Martin Lee @ Sg
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Suspension of Pertama

Pertama is no more. 🙁

Ok, I’m exaggerating it a little.

Back in June 2011, Pertama had proposed a delisting of the shares (at $0.65 a share) as it saw no need to maintain a listing status. The cash flow of the business was good, and it had no plans for any capital raising.

The free float of the shares was also very small with Harvey Norman Singapore Pte. Ltd. (“HNS”) and HNS’s subsidiary, Harvey Norman Ossia (Asia) Pte Ltd (“HNO”) collectively holding approximately 83% of the total number of issued shares. FMR LLC and Edward C. Johnson 3rd hold approximately 9%  of the total number of issued shares.

The proposal was shot down by minority shareholders at the EGM, and the shares continued to trade at a price lower than $0.65 with low transaction volumes.

The free float of the shares was in fact less than 10%, which meant that the shares had to be suspended from trading unless the company could increase the percentage of free float in the market.

As the majority shareholder had no intention to sell his shares and the company had no mandate to do a share placement to issue more shares, the shares of Pertama would have to be suspended from trading (starting from today).

A lot of retail investors would worry about such a suspension as they would not be able to get out of their positions.

Not me.

After my previous sucking thumb exercise and failure to add to my original purchase back in 2001, I did not hesitate this time. I managed to accumulate more Pertama shares since the general offer failed (By the way, this is one advantage of being a retail investor because an institutional investor will not be able to find enough shares to buy to make the exercise worthwhile).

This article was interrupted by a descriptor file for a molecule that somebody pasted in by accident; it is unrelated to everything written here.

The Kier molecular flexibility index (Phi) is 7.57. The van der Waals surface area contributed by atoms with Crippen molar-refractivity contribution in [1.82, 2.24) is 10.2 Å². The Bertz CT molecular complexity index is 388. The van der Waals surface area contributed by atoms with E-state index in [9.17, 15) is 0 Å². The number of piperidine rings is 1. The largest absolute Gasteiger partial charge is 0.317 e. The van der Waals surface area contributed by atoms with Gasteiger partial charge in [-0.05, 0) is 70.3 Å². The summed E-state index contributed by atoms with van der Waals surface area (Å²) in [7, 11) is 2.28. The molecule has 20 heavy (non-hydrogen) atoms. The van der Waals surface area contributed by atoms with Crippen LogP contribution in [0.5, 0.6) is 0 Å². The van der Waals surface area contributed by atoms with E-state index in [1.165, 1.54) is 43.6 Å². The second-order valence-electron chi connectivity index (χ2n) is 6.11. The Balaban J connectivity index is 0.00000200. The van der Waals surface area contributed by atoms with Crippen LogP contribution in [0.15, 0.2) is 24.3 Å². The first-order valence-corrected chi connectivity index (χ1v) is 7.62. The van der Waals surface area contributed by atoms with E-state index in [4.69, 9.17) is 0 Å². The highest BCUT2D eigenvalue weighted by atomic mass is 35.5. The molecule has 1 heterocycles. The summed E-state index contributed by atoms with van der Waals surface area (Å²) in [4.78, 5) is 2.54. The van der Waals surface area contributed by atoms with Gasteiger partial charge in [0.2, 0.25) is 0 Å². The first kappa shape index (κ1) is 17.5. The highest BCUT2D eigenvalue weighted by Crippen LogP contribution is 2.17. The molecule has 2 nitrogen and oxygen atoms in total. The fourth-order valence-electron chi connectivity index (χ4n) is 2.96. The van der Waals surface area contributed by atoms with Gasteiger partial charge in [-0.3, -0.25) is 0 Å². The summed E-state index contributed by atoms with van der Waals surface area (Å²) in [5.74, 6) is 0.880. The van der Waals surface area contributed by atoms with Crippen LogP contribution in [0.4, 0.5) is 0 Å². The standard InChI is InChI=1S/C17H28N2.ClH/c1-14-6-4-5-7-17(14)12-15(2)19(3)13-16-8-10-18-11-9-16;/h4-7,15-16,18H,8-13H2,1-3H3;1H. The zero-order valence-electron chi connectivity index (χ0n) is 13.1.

As the majority shareholder Harvey Norman had made a previous exit offer, they are not allowed to make another one within a 12-month time frame. They had tried asking for a waiver from Securities Industry Council (SIC) to waive this requirement for them to make a voluntary general offer for all shares that they do not own but was rejected by SIC.

What is likely to happen is that Harvey Norman will make another general offer after the 12-month moratorium was up. And then Pertama will finally be delisted.

Such a buy and hold strategy (without being able to sell) might bore a lot of investors to tears, but having seated on this position for ten years, I’m happy to wait for another year. 🙂

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1 comment
James says 7 years ago

Buy & Hold or buy & hope strategy is only good for stocks that pay consistent high dividends or at least above average dividends > bank interest for fixed deposit. Any time the said dividend is reduced drastically or removed, it’s time to dispose off the stock.

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